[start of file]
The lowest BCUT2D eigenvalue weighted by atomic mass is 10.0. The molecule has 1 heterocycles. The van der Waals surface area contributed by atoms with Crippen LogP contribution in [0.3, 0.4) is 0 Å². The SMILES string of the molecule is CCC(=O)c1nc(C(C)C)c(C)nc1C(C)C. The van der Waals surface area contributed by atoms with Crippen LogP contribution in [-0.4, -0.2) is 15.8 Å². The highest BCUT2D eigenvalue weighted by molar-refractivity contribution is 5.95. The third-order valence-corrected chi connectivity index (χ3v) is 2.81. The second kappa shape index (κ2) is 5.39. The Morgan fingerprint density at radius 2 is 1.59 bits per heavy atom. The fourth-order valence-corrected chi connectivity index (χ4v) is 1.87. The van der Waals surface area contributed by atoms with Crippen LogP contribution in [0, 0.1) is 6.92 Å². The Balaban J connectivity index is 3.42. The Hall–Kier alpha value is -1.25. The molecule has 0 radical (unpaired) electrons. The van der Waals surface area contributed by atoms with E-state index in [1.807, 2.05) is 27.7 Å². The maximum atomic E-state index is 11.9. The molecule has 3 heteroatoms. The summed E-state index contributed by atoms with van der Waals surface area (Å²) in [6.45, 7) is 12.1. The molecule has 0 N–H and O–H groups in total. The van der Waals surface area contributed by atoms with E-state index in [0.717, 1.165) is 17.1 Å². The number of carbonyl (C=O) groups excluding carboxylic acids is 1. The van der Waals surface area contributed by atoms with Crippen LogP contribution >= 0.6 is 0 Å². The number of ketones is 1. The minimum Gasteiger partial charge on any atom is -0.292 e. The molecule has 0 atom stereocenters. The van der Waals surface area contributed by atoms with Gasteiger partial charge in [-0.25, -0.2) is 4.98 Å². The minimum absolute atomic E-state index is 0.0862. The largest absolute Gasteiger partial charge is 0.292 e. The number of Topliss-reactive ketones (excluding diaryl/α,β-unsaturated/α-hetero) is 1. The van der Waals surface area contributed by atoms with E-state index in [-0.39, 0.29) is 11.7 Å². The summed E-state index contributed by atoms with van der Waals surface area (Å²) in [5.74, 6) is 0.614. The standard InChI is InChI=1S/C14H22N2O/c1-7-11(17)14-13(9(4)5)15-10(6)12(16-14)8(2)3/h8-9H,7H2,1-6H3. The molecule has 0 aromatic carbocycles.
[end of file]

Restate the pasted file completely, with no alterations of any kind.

The lowest BCUT2D eigenvalue weighted by atomic mass is 10.0. The molecule has 1 heterocycles. The van der Waals surface area contributed by atoms with Crippen LogP contribution in [0.3, 0.4) is 0 Å². The SMILES string of the molecule is CCC(=O)c1nc(C(C)C)c(C)nc1C(C)C. The van der Waals surface area contributed by atoms with Crippen LogP contribution in [-0.4, -0.2) is 15.8 Å². The highest BCUT2D eigenvalue weighted by molar-refractivity contribution is 5.95. The third-order valence-corrected chi connectivity index (χ3v) is 2.81. The second kappa shape index (κ2) is 5.39. The Morgan fingerprint density at radius 2 is 1.59 bits per heavy atom. The fourth-order valence-corrected chi connectivity index (χ4v) is 1.87. The van der Waals surface area contributed by atoms with Crippen LogP contribution in [0, 0.1) is 6.92 Å². The Balaban J connectivity index is 3.42. The Hall–Kier alpha value is -1.25. The molecule has 0 radical (unpaired) electrons. The van der Waals surface area contributed by atoms with E-state index in [1.807, 2.05) is 27.7 Å². The maximum atomic E-state index is 11.9. The molecule has 3 heteroatoms. The summed E-state index contributed by atoms with van der Waals surface area (Å²) in [6.45, 7) is 12.1. The molecule has 0 N–H and O–H groups in total. The van der Waals surface area contributed by atoms with E-state index in [0.717, 1.165) is 17.1 Å². The number of carbonyl (C=O) groups excluding carboxylic acids is 1. The van der Waals surface area contributed by atoms with Crippen LogP contribution >= 0.6 is 0 Å². The number of ketones is 1. The minimum Gasteiger partial charge on any atom is -0.292 e. The molecule has 0 atom stereocenters. The van der Waals surface area contributed by atoms with Gasteiger partial charge in [-0.25, -0.2) is 4.98 Å². The minimum absolute atomic E-state index is 0.0862. The largest absolute Gasteiger partial charge is 0.292 e. The number of Topliss-reactive ketones (excluding diaryl/α,β-unsaturated/α-hetero) is 1. The van der Waals surface area contributed by atoms with E-state index in [-0.39, 0.29) is 11.7 Å². The summed E-state index contributed by atoms with van der Waals surface area (Å²) in [5.74, 6) is 0.614. The standard InChI is InChI=1S/C14H22N2O/c1-7-11(17)14-13(9(4)5)15-10(6)12(16-14)8(2)3/h8-9H,7H2,1-6H3. The molecule has 0 aromatic carbocycles.